A ceiling fan can lower the feel of a room’s temperature by 8 degrees, which means you can raise the thermostat and save on air conditioning bills. A ceiling fan doesn’t actually cool a room, but it does make you feel cooler because of the slight wind chill on your skin. That means you can raise the thermostat and feel just as comfortable.
Switching out an existing overhead light fixture for a ceiling fan is a fairly simple project that a handy DIYer can do in a couple of hours.
Cool breezes at low cost
Ceiling fans use just slightly more energy than a 100-watt light bulb, and new Energy Star-rated fans use about half that—saving you up to $165 in energy costs over the life of the fan. For every degree you raise the air conditioning thermostat above 78 degrees, you can save 3% to 8% on cooling costs.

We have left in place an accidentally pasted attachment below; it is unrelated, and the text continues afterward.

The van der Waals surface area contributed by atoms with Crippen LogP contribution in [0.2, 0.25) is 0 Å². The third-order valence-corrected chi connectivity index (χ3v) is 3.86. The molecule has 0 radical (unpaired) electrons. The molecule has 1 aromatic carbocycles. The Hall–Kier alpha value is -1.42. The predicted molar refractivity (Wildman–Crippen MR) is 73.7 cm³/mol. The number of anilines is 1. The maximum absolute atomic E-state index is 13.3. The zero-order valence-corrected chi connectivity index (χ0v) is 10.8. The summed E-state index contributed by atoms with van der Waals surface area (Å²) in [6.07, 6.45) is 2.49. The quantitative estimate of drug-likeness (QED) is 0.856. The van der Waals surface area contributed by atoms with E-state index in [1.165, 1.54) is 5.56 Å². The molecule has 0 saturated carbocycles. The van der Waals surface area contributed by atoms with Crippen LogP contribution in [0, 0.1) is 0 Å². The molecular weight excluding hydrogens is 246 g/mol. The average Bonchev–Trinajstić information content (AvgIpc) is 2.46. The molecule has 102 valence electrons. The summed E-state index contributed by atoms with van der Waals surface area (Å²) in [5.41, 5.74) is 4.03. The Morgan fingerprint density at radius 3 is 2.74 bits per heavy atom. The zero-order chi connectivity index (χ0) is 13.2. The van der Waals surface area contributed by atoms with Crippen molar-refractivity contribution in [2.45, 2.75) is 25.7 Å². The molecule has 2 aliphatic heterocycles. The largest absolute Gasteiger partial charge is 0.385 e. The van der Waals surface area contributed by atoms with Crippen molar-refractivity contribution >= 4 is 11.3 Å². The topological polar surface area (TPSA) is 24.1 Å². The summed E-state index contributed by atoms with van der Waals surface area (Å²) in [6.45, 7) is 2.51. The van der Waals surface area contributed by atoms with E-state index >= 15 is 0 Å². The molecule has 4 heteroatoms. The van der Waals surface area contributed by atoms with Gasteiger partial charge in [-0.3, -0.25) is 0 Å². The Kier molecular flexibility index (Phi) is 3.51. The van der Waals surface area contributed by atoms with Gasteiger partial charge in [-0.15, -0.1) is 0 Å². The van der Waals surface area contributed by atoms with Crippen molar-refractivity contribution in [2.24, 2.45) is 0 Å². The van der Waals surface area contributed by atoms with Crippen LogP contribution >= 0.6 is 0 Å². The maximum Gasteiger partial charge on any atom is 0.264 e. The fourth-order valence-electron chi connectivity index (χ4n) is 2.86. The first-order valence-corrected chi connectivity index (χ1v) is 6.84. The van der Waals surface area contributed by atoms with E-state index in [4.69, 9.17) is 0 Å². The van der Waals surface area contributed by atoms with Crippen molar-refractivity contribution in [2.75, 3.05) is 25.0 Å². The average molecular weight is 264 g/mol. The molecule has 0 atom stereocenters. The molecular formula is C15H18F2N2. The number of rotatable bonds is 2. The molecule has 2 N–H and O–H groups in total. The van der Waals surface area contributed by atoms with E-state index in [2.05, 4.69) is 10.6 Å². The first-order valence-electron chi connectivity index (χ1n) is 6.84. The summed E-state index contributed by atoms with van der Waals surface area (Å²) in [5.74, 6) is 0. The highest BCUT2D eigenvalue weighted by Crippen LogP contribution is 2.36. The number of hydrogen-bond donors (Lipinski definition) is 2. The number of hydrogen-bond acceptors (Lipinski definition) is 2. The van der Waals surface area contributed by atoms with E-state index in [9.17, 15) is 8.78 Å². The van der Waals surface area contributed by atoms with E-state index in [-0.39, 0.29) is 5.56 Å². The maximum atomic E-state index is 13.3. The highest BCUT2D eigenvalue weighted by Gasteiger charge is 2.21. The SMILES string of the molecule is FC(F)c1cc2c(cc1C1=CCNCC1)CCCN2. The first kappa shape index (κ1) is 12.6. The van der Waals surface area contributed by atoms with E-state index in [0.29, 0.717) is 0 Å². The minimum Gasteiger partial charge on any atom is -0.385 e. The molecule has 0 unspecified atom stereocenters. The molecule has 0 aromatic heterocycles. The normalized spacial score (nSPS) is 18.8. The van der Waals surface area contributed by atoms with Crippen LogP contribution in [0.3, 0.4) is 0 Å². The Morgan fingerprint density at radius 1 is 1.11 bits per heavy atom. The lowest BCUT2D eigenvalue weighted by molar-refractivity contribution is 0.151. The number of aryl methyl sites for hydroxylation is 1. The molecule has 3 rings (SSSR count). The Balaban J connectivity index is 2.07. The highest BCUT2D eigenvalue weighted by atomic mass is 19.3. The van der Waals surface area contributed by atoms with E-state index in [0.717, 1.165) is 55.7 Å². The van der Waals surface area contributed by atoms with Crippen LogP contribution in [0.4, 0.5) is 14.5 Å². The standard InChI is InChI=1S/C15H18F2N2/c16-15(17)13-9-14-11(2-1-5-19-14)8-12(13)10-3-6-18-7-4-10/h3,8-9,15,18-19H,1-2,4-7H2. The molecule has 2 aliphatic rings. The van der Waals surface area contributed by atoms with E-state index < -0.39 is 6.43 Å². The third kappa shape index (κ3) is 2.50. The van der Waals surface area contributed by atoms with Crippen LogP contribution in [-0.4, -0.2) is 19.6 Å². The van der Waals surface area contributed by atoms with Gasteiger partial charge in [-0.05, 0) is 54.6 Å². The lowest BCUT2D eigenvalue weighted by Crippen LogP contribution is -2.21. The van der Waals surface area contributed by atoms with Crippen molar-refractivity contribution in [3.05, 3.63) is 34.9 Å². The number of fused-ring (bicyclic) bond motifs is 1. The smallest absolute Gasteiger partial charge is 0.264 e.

Size does matter
With any ceiling fan, the goal is to move more air—measured in cubic feet per minute (CFM)—with less effort, or fewer revolutions per minute. For example, a fan that’s 36 to 42 inches in diameter might have a top speed of 300 rpm; a 52-inch fan moves the same amount of air at 220 rpm.
Size matters more than the number of blades. Go for the biggest fan that will fit the space. Putting in a dinky fan to make it appear inconspicuous often has the opposite effect—and is a missed opportunity for cooling comfort.